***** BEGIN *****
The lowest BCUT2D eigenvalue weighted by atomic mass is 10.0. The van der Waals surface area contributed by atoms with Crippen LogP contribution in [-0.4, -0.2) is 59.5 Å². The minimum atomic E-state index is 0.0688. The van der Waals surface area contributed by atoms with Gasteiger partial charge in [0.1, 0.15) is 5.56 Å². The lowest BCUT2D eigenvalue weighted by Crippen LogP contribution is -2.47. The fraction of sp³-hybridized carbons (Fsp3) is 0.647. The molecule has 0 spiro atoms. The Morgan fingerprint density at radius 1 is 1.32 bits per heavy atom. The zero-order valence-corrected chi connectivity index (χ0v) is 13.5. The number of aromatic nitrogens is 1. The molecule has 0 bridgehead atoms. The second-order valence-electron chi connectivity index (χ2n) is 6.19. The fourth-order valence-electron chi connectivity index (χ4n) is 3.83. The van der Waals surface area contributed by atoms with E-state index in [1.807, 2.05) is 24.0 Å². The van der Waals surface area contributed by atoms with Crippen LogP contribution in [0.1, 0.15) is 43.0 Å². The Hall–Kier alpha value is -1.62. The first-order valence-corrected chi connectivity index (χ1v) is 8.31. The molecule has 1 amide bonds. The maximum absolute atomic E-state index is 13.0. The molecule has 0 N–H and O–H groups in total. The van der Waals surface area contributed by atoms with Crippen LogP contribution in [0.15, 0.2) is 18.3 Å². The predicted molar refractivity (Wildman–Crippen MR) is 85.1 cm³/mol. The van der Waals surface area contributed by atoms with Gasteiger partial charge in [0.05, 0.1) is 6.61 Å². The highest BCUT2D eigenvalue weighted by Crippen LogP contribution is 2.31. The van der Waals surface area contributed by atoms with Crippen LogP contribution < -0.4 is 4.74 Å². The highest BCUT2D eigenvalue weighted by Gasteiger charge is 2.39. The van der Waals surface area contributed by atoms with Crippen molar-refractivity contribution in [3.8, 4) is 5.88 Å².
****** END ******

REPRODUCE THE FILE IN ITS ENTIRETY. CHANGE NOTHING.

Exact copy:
The lowest BCUT2D eigenvalue weighted by atomic mass is 10.0. The van der Waals surface area contributed by atoms with Crippen LogP contribution in [-0.4, -0.2) is 59.5 Å². The minimum atomic E-state index is 0.0688. The van der Waals surface area contributed by atoms with Gasteiger partial charge in [0.1, 0.15) is 5.56 Å². The lowest BCUT2D eigenvalue weighted by Crippen LogP contribution is -2.47. The fraction of sp³-hybridized carbons (Fsp3) is 0.647. The molecule has 0 spiro atoms. The Morgan fingerprint density at radius 1 is 1.32 bits per heavy atom. The zero-order valence-corrected chi connectivity index (χ0v) is 13.5. The number of aromatic nitrogens is 1. The molecule has 0 bridgehead atoms. The second-order valence-electron chi connectivity index (χ2n) is 6.19. The fourth-order valence-electron chi connectivity index (χ4n) is 3.83. The van der Waals surface area contributed by atoms with E-state index in [1.807, 2.05) is 24.0 Å². The van der Waals surface area contributed by atoms with Crippen LogP contribution in [0.1, 0.15) is 43.0 Å². The Hall–Kier alpha value is -1.62. The first-order valence-corrected chi connectivity index (χ1v) is 8.31. The molecule has 1 amide bonds. The maximum absolute atomic E-state index is 13.0. The molecule has 0 N–H and O–H groups in total. The van der Waals surface area contributed by atoms with Crippen LogP contribution in [0.15, 0.2) is 18.3 Å². The predicted molar refractivity (Wildman–Crippen MR) is 85.1 cm³/mol. The van der Waals surface area contributed by atoms with Gasteiger partial charge in [0.05, 0.1) is 6.61 Å². The highest BCUT2D eigenvalue weighted by Crippen LogP contribution is 2.31. The van der Waals surface area contributed by atoms with Crippen LogP contribution < -0.4 is 4.74 Å². The highest BCUT2D eigenvalue weighted by Gasteiger charge is 2.39. The van der Waals surface area contributed by atoms with Crippen molar-refractivity contribution in [3.8, 4) is 5.88 Å².